A woman who suffers from psoriasis was outraged after being questioned about her skin before being allowed to board a flight.
Holly Dillon, 26, from London, was returning home from Faro to Luton airport last night when the incident occurred.
She claims the easyJet check-in attendant in Portugal raised "health and safety concerns" before allowing her to get on the aircraft.
The assistant film director had gone abroad as the sun's rays are known to ease symptoms of psoriasis, such as patches of scaly skin.
Caused by a problem with the immune system, it triggers skin cells to regenerate too quickly.
She told MailOnline today she had booked the holiday after suffering a bad flare-up triggered by tonsillitis. "I know the sun is the best thing for my skin and so booked a mini-break to read and relax."
Speaking to the Evening Standard last night, she said: "I've just been stopped in Portugal checking in to the easyJet flight from Faro back to London before boarding the plane. The boarding desk clerk just stopped and indirectly asked my friend, not me, whether I had a problem with my face or skin.
"Wearing no make-up coming back from holiday - the one thing that helps my skin - I felt great, and my psoriasis has completely gone down, and he actually stopped me.
"I said, 'Excuse me, you should be asking me directly if you think there is something wrong.' He said it's a health and safety procedure. It was completely unacceptable, rude and unprofessional."
She said today: "I understand there are some health conditions where you can't travel. It's how he questioned that I'm angry about. He should have explained the health and safety issue and also asked me first, not my friend. It really was unpleasant and pathetic."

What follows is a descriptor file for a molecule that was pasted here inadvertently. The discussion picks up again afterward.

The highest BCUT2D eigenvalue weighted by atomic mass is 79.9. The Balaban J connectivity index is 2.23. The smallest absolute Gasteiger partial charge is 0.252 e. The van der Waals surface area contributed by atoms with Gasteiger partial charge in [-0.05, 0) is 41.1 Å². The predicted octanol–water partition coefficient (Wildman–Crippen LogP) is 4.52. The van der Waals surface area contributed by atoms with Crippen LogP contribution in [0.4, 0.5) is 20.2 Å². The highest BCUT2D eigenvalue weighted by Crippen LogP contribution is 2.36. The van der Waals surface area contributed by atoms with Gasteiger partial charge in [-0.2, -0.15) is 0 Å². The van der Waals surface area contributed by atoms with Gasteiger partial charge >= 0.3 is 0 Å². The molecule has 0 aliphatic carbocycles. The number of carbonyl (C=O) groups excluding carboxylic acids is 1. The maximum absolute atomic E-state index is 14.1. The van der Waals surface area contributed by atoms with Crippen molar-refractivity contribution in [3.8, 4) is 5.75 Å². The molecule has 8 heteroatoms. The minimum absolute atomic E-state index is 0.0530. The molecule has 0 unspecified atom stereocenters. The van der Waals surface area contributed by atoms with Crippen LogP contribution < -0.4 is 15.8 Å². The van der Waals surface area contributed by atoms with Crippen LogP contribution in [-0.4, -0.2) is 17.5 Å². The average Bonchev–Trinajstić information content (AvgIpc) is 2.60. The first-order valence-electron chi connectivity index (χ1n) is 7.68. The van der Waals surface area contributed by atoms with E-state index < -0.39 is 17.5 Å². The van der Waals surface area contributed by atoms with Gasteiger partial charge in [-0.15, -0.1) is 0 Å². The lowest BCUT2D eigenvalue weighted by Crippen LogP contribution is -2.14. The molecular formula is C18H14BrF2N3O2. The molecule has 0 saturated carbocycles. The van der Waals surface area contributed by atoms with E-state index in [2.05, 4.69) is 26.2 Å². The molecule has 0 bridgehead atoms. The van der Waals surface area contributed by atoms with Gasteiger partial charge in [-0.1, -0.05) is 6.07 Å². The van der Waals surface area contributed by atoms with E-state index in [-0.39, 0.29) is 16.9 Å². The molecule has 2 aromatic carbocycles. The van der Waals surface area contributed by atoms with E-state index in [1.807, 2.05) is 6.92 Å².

Psoriasis, which affects around three per cent of the world's population, is also linked to an increased risk for depression, heart disease and diabetes, among other conditions.
Ms Dillon is also the founder of the #GetYourSkinOut campaign, which aims to increase awareness of psoriasis and challenge misconceptions.
Speaking to the Huffington Post after it launched last year, she said: "Psoriasis is particularly difficult in summer because when you're in shorts or a dress you'll get these kind of constipated looks on the Tube where people look at your skin like, 'What is that?'
"They don't stop and ask and you can't expect them to, so as well as helping people with psoriasis, this project also aims to answer the questions people are too embarrassed to ask."
She obtained the services of professional photographer Lewis Khan to take pictures of her undergoing PUVA treatment at Chelsea and Westminster hospital.
PUVA, or photochemotherapy, is a type of ultraviolet radiation (phototherapy) used for severe skin diseases
Ms Dillon suffered her first bout of psoriasis at 14 and was later diagnosed with guttate psoriasis.
This is where the skin erupts with small, salmon-pink papules which usually have a fine scale.
More than a decade on, she still suffers regular flare-ups.
In a statement, the airline said: "easyJet is sorry to hear of Ms Dillon's experience while boarding flight EZY2020 from Faro to Luton on Sunday 19 June 2016. As soon as we were made aware this morning, we started an investigation.
"All of our staff are carefully selected and undergo training to maintain our high level of customer care which may not have been upheld in this occasion. We will be addressing this with the ground staff member involved as we always have high standards to maintain. Our customer team is contacting Ms Dillon to discuss this with her directly."